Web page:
Golden City Highland Beach, LLC v. Palm Beach County, Case No. 502018CA004089
Jones Foster attorneys Roberto M. Vargas, H. Adams Weaver, and Brett T. Lashley recently prevailed on behalf of the firm’s client, Golden City Highland Beach, LLC (“Golden City”), in an inverse condemnation action against Palm Beach County (“County”). An inverse condemnation claim arises when a governmental entity takes private property for a public purpose without using its eminent domain powers and without compensating the private landowner.
Article X Section 6 of the Florida Constitution states, "No private property shall be taken except for a public purpose and with full compensation therefore paid to each owner or secured by deposit in the registry of the court and available to the owner." Accordingly, when a governmental entity takes private property, the Constitution requires that it must provide full compensation to the landowner.
Golden City owns one of the last privately owned and undeveloped waterfront parcels along the Intracoastal Waterway in Highland Beach, Florida. The case arose out of a shoreline protection project whereby the County sought to prevent shoreline erosion by placing hundreds of tons of boulders in a breakwater formation to reduce wave energy that ultimately hits the shoreline and causes shoreline erosion. In implementing its project, the County, without the permission or knowledge of Golden City, located the breakwaters on Golden City’s submerged land.
For several years the County refused to acknowledge that the breakwaters were placed on land owned by Golden City and consequently refused to pay Golden City full compensation as required by Florida’s Constitution. On summary judgment, Jones Foster successfully established that the property where the breakwaters were placed was in fact Golden City’s property and that the County was required to provide full compensation for the taking. After Jones Foster successfully established that a taking had occurred, the County quickly removed the breakwaters making the taking a temporary taking. In total, the breakwaters were on Golden City’s property for about six years and ten months.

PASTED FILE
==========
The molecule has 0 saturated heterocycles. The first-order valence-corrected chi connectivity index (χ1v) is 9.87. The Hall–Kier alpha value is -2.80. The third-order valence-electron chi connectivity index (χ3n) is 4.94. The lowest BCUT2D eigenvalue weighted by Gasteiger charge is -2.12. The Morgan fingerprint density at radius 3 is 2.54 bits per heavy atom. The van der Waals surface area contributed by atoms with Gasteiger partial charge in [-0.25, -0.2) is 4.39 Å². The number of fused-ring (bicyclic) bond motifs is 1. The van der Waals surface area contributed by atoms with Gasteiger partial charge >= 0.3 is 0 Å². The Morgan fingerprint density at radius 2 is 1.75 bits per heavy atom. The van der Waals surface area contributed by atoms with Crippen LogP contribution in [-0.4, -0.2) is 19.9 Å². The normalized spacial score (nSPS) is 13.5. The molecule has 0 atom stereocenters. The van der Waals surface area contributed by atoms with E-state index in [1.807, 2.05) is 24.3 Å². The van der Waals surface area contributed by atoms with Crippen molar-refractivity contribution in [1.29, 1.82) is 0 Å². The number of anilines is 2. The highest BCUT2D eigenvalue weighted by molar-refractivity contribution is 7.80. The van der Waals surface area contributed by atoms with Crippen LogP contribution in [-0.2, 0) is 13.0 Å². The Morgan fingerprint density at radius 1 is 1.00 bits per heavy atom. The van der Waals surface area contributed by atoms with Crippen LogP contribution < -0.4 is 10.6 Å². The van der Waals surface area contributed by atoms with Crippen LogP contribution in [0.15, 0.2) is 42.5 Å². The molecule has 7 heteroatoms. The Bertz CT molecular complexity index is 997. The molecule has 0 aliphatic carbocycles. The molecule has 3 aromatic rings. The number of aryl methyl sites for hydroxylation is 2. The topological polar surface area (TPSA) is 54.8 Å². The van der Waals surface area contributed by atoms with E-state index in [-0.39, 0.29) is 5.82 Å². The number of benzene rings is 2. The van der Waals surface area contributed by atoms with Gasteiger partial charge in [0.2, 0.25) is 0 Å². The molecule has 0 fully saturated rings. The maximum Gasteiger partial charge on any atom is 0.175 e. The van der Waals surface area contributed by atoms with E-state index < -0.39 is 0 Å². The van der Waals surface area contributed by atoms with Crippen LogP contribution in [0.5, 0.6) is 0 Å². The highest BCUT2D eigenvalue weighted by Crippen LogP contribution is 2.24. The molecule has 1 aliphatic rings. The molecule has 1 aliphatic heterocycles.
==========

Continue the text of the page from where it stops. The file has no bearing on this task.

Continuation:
A seven-day, 12-person jury trial was held to determine the full compensation owed to Golden City for damages caused during the taking period and for severance damages to the remainder of the property. The County argued that Golden City was entitled to $15,700 in full compensation for the taking. Despite the County’s valuation, Jones Foster successfully recovered a verdict of $425,700, plus pre- and post-judgment interest for the taking caused by Palm Beach County.